The site of Tawi Said is located in the Al-Sharqiyah governorate, approximately 5 km northwest of the modern city of Bidiyah, on the edge of the Sharqiyah Desert. It was discovered in 1976 by Beatrice de Cardi. Two years later, she returned to conduct small scale excavations at the site. Subsequently, numerous references to the site were made in the literature as the only known settlement of the Wadi Suq period (2000-1600 BC) in Central Oman.
In November 2018, a short survey was conducted by the Goethe University Frankfurt, Germany, in Tawi Said. An area of 150 x 120 m was intensively field-walked in 1.5 m wide transects to ensure complete visual coverage of the investigated area. Each find received an ascending number and its exact location was recorded using a portable GPS device. In total, nearly 7500 objects were documented that date back to the Wadi Suq, as well as the (late) Islamic period. Among the finds, the largest group of artefacts, by far, is of pottery sherds, followed by marine shells and snails, stone artefacts, metal objects, and jewellery. Furthermore, two stamp seals, one of them of a Wadi Suq period date, were found.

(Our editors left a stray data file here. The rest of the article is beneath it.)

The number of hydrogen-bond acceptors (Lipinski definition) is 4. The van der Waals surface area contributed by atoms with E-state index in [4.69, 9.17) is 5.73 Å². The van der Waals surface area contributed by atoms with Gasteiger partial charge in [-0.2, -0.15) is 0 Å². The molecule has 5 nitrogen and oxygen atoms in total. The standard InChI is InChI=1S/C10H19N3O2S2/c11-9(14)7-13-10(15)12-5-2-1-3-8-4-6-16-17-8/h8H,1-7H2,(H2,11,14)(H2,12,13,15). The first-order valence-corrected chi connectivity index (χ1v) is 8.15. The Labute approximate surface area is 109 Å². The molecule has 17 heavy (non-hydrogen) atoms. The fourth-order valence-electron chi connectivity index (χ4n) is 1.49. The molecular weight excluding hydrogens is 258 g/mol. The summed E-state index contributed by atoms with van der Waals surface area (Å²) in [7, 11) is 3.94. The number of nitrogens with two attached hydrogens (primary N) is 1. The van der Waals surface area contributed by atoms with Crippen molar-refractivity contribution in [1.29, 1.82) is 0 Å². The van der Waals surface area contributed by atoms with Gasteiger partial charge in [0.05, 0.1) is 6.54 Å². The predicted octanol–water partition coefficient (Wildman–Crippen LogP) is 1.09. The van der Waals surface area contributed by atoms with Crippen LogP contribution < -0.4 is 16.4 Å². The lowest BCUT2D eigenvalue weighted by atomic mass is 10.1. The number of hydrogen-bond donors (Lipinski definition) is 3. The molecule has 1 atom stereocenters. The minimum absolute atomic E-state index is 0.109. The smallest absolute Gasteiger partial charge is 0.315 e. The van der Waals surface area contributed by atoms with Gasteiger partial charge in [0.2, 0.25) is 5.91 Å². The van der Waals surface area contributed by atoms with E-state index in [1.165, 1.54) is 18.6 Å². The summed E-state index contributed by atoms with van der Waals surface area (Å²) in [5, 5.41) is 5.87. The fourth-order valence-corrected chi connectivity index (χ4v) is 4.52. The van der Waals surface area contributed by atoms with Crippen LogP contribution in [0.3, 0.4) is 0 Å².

Pottery, beads, a copper needle, and a glass bangle fragment from Tawi Said.